In 2013 Auckland had the largest population of Cambodians, with 4,188 people. Wellington followed with 1,704, and Hamilton had 1,410.
Cambodians found employment with the help of sponsors, relatives and friends. But unable to speak English, and lacking suitable qualifications and appropriate occupational backgrounds, many had to work in manual and processing jobs. Those who came from a professional background found it extremely difficult to find appropriate jobs, as their qualifications were not always recognised in New Zealand.
In 2013 most Cambodians continued to work in manual occupations, with 57% employed as tradespeople, machine operators or labourers.
Mr Lim has left the Khmer Rouge far behind. In 1999 he opened his supermarket in Auckland’s Mt Albert. A huge banner on the wall depicts a rural idyll with the caption, ‘My home in Cambodia 1975’.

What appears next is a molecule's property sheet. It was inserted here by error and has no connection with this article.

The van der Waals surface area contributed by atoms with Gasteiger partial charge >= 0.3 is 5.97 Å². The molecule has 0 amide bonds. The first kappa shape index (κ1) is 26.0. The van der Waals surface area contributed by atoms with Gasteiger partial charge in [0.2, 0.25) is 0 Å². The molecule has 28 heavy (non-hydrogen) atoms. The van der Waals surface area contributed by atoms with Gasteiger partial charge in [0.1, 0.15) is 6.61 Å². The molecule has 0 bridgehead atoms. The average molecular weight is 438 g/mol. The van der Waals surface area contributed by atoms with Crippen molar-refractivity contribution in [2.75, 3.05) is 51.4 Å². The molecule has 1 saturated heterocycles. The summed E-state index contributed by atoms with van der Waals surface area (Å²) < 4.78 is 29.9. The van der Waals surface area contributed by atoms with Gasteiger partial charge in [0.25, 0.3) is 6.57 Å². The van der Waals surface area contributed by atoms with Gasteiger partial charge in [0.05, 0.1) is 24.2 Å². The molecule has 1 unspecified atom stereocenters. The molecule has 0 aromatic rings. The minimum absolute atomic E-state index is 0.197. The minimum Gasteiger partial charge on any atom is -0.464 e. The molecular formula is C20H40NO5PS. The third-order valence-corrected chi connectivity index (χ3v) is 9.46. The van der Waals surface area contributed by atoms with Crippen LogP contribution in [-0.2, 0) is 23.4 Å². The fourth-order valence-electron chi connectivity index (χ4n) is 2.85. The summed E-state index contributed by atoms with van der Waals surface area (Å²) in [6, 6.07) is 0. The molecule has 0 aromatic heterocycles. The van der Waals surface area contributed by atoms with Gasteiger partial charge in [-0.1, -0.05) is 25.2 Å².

He arrived in 1981 and worked in a factory before opening his shop. How did he do it? One newspaper reports:
‘”People tell me I am clever,” he says. “I am not clever, but I work hard” – meaning he gets up at 3.30 am.’ 1
The Cambodian community has grown from just 41 in the early 1970s to 8,601 in 2013, although it is still one of the smaller ethnic groups in New Zealand. This is unlikely to change – political and social conditions in Cambodia have improved and the number of refugees selected for resettlement has dropped. A few still come under the family reunification scheme.